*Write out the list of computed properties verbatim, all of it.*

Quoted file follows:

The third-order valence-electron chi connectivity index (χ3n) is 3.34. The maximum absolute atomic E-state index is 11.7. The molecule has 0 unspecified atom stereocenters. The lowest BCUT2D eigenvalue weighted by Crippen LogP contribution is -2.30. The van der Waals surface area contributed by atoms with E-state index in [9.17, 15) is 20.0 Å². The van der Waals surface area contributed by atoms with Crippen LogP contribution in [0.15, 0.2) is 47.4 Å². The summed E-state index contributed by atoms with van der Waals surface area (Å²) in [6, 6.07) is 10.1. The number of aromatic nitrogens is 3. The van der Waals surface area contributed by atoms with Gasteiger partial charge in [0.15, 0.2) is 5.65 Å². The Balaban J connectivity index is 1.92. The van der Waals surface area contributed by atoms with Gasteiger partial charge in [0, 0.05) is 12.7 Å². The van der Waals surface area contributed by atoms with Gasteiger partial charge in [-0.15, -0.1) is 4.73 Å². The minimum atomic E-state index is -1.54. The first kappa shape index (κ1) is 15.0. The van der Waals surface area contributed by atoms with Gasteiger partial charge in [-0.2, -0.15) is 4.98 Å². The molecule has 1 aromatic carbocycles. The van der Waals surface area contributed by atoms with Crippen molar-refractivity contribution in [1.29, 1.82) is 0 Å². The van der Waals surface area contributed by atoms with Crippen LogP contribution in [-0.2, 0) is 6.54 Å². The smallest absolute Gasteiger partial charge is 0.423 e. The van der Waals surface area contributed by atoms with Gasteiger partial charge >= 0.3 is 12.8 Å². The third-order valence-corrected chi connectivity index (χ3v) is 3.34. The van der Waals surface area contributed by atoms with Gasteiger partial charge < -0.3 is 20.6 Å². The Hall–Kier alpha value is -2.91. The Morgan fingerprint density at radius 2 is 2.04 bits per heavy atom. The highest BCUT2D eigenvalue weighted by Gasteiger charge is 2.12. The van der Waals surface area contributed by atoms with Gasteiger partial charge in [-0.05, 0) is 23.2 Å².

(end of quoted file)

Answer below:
The third-order valence-electron chi connectivity index (χ3n) is 3.34. The maximum absolute atomic E-state index is 11.7. The molecule has 0 unspecified atom stereocenters. The lowest BCUT2D eigenvalue weighted by Crippen LogP contribution is -2.30. The van der Waals surface area contributed by atoms with E-state index in [9.17, 15) is 20.0 Å². The van der Waals surface area contributed by atoms with Crippen LogP contribution in [0.15, 0.2) is 47.4 Å². The summed E-state index contributed by atoms with van der Waals surface area (Å²) in [6, 6.07) is 10.1. The number of aromatic nitrogens is 3. The van der Waals surface area contributed by atoms with Gasteiger partial charge in [0.15, 0.2) is 5.65 Å². The Balaban J connectivity index is 1.92. The van der Waals surface area contributed by atoms with Gasteiger partial charge in [0, 0.05) is 12.7 Å². The van der Waals surface area contributed by atoms with Gasteiger partial charge in [-0.15, -0.1) is 4.73 Å². The minimum atomic E-state index is -1.54. The first kappa shape index (κ1) is 15.0. The van der Waals surface area contributed by atoms with Gasteiger partial charge in [-0.2, -0.15) is 4.98 Å². The molecule has 1 aromatic carbocycles. The van der Waals surface area contributed by atoms with Crippen molar-refractivity contribution in [1.29, 1.82) is 0 Å². The van der Waals surface area contributed by atoms with Crippen LogP contribution in [-0.2, 0) is 6.54 Å². The smallest absolute Gasteiger partial charge is 0.423 e. The van der Waals surface area contributed by atoms with Gasteiger partial charge >= 0.3 is 12.8 Å². The third-order valence-corrected chi connectivity index (χ3v) is 3.34. The van der Waals surface area contributed by atoms with Gasteiger partial charge < -0.3 is 20.6 Å². The Hall–Kier alpha value is -2.91. The Morgan fingerprint density at radius 2 is 2.04 bits per heavy atom. The highest BCUT2D eigenvalue weighted by Gasteiger charge is 2.12. The van der Waals surface area contributed by atoms with Gasteiger partial charge in [-0.05, 0) is 23.2 Å².